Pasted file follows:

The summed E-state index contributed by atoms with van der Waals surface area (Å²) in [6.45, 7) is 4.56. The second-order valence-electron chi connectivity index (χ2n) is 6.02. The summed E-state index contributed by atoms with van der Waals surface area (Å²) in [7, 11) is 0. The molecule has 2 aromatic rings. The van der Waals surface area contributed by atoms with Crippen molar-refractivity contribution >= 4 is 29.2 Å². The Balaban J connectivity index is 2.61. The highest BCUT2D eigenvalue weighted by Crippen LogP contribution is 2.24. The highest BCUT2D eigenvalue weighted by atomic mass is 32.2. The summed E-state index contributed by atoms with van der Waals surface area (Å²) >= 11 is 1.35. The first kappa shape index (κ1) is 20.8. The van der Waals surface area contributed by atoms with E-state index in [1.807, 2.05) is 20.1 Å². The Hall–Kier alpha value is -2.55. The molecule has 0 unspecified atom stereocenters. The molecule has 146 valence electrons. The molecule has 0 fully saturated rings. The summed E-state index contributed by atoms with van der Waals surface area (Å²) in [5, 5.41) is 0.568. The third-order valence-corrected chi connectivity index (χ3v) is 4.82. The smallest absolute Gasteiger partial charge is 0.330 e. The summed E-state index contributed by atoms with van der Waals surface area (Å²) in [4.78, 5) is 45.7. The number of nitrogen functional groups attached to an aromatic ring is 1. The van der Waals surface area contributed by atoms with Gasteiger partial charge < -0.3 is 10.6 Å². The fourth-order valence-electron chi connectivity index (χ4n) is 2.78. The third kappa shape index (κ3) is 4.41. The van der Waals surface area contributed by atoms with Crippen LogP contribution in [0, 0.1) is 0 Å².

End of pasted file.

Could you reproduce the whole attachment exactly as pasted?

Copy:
The summed E-state index contributed by atoms with van der Waals surface area (Å²) in [6.45, 7) is 4.56. The second-order valence-electron chi connectivity index (χ2n) is 6.02. The summed E-state index contributed by atoms with van der Waals surface area (Å²) in [7, 11) is 0. The molecule has 2 aromatic rings. The van der Waals surface area contributed by atoms with Crippen molar-refractivity contribution >= 4 is 29.2 Å². The Balaban J connectivity index is 2.61. The highest BCUT2D eigenvalue weighted by Crippen LogP contribution is 2.24. The highest BCUT2D eigenvalue weighted by atomic mass is 32.2. The summed E-state index contributed by atoms with van der Waals surface area (Å²) >= 11 is 1.35. The first kappa shape index (κ1) is 20.8. The van der Waals surface area contributed by atoms with E-state index in [1.807, 2.05) is 20.1 Å². The Hall–Kier alpha value is -2.55. The molecule has 0 unspecified atom stereocenters. The molecule has 146 valence electrons. The molecule has 0 fully saturated rings. The summed E-state index contributed by atoms with van der Waals surface area (Å²) in [5, 5.41) is 0.568. The third-order valence-corrected chi connectivity index (χ3v) is 4.82. The smallest absolute Gasteiger partial charge is 0.330 e. The summed E-state index contributed by atoms with van der Waals surface area (Å²) in [4.78, 5) is 45.7. The number of nitrogen functional groups attached to an aromatic ring is 1. The van der Waals surface area contributed by atoms with Gasteiger partial charge < -0.3 is 10.6 Å². The fourth-order valence-electron chi connectivity index (χ4n) is 2.78. The third kappa shape index (κ3) is 4.41. The van der Waals surface area contributed by atoms with Crippen LogP contribution in [0, 0.1) is 0 Å².